I am currently reading James Orbinski’s “An Imperfect Offering: Humanitarian Action in the Twenty-first Century” and am having trouble putting it down. Orbinski is one of the founders of the Canadian branch of Médecins Sans Frontières (Doctors Without Borders/MSF); in he served as Chef de Mission for MSF in Kigali, Rwanda during the horrific civil war and genocide. As president of MSF, the doctor and humanitarian accepted the Nobel Peace Prize on their behalf in ; his remarkable Nobel Lecture is available here.
One can do a search at iTunes for “James Orbinski” and listen to Dr. Orbinski “In Conversation with Alan Gregg” about “An Imperfect Offering” — there is a choice of audio or video.
CBC’s “Sunday” interviewed Dr. Orbinski about his new book; watch it here. (sorry, CBC has removed this wonderful interview, and the “Sunday” site)
This link will take you to a radio interview with James Orbinski on CBC’s “Sounds Like Canada”. (apologies: sadly , it seems that CBC has removed the “Sounds Like Canada” web page and its interviews, as well as the podcasts available at iTunes).
CBC’s documentary, “Evil Revisited”, was awarded the 2005 Canadian Radio Television News Directors Association Award. Dr. Orbinski returns to Rwanda with CBC journalist Sasa Petricic in this incredibly moving piece. (note: CBC has also removed this excellent documentary about one of Canada’s most remarkable citizens; thank you to the kind commenter — Mr. Petricic? — who provided the Vimeo link for “Evil Revisited”!)
George Stroumboulopoulos interviewed Dr. Orbinski on CBC’s “The Hour”; watch it here. (believe it or not, CBC has removed this as well!)
Dr Orbinski is one of the founders of the Drugs for Neglected Diseases Initiative, a not-for-profit pharmaceutical research and development entity focused on the diseases of the South. He recently co-founded Dignitas, an organization focused on community based treatment, care and prevention of HIV in the developing world.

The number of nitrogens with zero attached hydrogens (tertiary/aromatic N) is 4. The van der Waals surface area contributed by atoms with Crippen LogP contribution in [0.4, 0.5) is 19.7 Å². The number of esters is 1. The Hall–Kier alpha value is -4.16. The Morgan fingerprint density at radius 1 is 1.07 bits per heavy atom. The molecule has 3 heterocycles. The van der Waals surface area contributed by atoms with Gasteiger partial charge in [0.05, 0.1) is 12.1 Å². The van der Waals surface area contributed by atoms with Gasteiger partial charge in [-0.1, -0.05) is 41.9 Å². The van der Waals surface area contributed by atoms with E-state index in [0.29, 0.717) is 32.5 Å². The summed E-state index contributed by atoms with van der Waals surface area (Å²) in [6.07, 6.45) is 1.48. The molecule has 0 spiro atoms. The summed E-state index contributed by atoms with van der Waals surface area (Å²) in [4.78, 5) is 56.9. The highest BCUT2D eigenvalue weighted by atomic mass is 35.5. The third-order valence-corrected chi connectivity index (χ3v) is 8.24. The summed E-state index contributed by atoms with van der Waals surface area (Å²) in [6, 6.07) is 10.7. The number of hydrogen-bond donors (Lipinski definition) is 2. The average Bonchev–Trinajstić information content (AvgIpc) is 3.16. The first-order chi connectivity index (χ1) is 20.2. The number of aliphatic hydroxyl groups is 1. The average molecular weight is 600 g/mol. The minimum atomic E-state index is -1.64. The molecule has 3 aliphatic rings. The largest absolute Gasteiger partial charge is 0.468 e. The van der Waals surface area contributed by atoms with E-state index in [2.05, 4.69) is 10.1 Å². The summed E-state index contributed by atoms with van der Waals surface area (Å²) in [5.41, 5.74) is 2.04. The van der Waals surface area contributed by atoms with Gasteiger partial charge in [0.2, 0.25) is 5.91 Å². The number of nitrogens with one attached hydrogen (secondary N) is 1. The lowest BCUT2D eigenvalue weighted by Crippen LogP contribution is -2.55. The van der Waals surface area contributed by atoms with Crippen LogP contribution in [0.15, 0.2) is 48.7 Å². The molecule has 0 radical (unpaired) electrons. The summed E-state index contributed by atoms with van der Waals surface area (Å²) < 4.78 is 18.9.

“An Imperfect Offering”, and this man speak to me on a very deep level. Each of us is responsible for each other, and each of us needs to act. As Vikram Seth so eloquently puts it in his book, “Two Lives: a Memoir”:
“May we see that we could have been born as each other.”
Update: CTV’s “W” aired “To Hell and Back: helping the world’s most desperate/Charity’s Not Enough”, on Saturday, April , 2010. This interview with Dr. Orbinski, as well as a written article is available at the W web site. Dr. Orbinski talks about his experiences, and drives home the idea that charity must only be a starting point — that it is not a substitute for public policy in making necessary change in our world.
Update: October 2010, CTV’s Canada AM has a feature clip/interview with Dr. Orbinski in its “Transformational Canadians” series, produced in conjunction with the Globe and Mail and La Presse.
Will.i.am of the Black Eyed Peas was inspired to put Barack Obama’s “Yes We Can” speech to his music and produce this inspiring video. You also can view the video here, and also read his thoughts about being inspired to create it.
It was a creed written into the founding documents that declared the destiny of a nation.
Yes we can.
It was whispered by slaves and abolitionists as they blazed a trail toward freedom.
Yes we can.
It was sung by immigrants as they struck out from distant shores and